Father Corapi, it is a grace that God should think so highly of you, that he desires for you to carry Calvary etched within your soul, and to permeate His fragrance mystically throughout the world. One can only accomplish such intercession by immolation on a thorn in the crown of Christ. So He gives you such a painful thorn which mediates much, but suspends one in the darkness of despair, depression, discouragement, and disillusionment. The suffocating weight of such a mighty, mystical cross blankets the mind with great torment, and the soul sees no hope, for the Lord holds the hope carved within the palm of His hand; knowing one day His mighty hand will raise you up to new heights.
     We love you our friend, John Corapi. We pray for you daily. God has blessed you with a massive army of sheepdogs. Hang in there. You kept us enduring and hanging in there for many years. Now, our souls and the prayers of the heart uphold you. Never cease waiting on God. In His time not ours. Not a single follower of Christ could keep one hour with Him during His agony. Not a single friend helped Him carry His cross to Calvary; a man had to be forced to assist. So we are so blessed to have each other. God bless.


Saturday, July 2, 2011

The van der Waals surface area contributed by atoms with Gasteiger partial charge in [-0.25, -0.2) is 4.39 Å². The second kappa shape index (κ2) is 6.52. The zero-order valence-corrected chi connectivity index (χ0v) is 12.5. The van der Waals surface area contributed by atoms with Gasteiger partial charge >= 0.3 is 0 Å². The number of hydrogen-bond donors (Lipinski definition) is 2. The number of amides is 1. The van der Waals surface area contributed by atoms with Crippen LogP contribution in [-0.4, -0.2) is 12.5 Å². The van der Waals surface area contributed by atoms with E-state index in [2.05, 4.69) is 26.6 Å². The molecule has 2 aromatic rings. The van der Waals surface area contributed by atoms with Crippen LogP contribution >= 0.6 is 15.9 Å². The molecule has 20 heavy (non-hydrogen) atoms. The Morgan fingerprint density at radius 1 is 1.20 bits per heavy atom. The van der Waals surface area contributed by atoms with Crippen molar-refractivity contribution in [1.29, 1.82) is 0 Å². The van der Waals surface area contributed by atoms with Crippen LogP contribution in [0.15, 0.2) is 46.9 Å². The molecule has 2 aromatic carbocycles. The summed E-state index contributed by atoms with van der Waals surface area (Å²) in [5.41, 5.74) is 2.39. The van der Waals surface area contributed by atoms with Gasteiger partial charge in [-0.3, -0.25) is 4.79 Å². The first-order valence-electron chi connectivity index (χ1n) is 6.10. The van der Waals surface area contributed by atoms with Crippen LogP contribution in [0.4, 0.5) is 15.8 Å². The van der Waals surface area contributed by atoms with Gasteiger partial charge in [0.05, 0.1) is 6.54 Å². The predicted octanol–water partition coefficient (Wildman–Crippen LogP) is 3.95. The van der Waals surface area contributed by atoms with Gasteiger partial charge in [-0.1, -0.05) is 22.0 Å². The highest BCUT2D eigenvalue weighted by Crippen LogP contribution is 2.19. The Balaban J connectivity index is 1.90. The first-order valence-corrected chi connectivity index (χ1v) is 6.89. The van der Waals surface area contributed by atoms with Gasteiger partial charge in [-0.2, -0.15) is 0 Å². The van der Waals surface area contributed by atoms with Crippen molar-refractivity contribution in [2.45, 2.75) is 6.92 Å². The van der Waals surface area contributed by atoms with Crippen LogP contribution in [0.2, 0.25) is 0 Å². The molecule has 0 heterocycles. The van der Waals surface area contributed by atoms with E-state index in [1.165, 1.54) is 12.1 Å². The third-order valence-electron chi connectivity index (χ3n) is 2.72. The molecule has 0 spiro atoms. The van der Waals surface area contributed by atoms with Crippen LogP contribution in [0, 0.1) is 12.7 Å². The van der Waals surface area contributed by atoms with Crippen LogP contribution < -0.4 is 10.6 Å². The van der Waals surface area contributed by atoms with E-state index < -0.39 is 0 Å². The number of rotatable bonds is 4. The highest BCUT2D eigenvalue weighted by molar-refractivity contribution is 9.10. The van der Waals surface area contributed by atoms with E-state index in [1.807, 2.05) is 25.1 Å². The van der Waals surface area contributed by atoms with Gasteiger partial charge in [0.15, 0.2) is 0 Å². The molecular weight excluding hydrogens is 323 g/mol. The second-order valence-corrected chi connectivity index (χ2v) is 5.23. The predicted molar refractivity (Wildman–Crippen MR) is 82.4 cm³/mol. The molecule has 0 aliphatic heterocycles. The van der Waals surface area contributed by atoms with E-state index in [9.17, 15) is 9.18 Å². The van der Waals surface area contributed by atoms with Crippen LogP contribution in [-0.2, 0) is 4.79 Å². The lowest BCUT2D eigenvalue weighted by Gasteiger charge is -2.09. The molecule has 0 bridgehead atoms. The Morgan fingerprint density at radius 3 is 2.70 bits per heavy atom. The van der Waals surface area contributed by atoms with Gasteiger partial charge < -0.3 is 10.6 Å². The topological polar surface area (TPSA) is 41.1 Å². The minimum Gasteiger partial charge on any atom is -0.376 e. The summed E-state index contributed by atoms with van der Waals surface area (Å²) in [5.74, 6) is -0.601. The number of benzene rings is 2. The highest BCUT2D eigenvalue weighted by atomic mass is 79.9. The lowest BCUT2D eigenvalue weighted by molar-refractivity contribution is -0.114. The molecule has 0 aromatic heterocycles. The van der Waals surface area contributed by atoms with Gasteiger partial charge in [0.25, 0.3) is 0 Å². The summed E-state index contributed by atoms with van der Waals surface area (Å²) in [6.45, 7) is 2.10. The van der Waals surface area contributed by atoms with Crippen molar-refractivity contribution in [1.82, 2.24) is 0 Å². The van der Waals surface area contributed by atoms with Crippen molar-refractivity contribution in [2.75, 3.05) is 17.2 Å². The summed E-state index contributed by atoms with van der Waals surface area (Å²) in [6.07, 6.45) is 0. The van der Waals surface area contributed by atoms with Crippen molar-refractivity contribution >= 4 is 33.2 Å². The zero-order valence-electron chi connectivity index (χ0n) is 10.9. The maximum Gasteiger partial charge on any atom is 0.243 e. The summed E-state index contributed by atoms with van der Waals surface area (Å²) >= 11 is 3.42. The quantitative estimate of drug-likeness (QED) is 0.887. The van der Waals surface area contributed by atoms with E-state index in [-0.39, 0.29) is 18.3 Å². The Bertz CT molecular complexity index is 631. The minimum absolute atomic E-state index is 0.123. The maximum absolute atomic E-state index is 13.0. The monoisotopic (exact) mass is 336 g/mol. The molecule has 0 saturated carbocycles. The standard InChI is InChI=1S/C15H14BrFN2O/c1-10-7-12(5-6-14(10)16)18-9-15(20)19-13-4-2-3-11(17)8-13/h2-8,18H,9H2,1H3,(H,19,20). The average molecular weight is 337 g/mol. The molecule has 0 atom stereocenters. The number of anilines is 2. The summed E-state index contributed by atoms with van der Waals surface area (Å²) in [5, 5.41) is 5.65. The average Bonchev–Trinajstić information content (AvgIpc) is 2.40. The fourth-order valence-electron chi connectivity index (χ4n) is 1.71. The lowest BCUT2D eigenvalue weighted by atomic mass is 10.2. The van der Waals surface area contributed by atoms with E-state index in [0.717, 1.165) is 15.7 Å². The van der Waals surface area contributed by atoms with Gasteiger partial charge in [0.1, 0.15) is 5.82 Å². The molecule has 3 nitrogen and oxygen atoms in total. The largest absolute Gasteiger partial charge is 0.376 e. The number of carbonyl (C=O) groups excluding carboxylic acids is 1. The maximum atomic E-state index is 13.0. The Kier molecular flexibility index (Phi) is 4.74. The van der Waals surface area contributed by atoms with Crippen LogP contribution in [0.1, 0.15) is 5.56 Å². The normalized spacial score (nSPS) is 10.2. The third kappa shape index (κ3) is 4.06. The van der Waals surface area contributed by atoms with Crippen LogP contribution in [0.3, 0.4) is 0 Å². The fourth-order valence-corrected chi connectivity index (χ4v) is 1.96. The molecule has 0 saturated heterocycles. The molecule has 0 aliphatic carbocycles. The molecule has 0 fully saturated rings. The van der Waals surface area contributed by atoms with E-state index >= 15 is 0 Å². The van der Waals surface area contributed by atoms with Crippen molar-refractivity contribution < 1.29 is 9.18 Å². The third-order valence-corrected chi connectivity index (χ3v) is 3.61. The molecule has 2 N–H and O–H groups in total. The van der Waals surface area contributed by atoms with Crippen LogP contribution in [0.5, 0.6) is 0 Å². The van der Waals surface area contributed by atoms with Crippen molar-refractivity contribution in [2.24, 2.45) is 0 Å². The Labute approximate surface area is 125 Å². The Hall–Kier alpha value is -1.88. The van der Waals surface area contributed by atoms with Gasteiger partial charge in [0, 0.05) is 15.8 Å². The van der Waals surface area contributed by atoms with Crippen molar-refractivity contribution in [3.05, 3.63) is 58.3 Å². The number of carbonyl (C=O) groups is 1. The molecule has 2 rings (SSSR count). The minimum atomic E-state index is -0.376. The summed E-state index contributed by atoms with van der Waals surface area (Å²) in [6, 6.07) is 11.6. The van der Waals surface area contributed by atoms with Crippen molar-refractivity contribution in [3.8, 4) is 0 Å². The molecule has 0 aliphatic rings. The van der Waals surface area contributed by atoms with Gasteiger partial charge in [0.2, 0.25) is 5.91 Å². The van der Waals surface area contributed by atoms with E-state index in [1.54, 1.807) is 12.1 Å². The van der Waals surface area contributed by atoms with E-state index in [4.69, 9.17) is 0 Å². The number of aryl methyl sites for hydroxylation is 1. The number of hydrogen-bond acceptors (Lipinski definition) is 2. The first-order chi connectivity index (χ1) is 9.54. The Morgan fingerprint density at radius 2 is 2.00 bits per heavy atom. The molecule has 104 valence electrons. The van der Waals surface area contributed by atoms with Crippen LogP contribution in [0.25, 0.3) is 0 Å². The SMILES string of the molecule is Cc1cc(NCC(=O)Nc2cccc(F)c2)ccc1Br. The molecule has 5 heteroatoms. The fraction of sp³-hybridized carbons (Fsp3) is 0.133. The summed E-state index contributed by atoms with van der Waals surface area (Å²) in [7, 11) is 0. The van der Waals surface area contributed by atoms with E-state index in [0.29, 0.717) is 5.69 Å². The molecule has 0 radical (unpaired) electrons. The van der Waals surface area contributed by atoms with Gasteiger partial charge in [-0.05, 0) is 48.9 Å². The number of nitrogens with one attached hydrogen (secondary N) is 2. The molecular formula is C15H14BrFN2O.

The Black SheepDog

     I have been away for some time now. The challenges, a polite and diplomatic way of saying, the crosses in our respective lives oftentimes require experiential attention; and what I mean by that is we have to surrender to the experience regardless of how insurmountable, tortuous, and just plain awful such events linger within our daily lives. In the aftermath of Lenten season, I was presented yet with another unanticipated occasion to face my worst fears, so to speak, and as time goes on I realize that despite my lack of cooperation and frequent unwillingness, God is continuously trying to teach me to NOT be afraid, and to trust. Easier said than done. If we never have the invitation to battle the big dragon, and sometimes severely so, we never are graced with the privileged opportunity to know our Lord more intimately, and to ultimately witness His powerful action of deliverance and thus victory.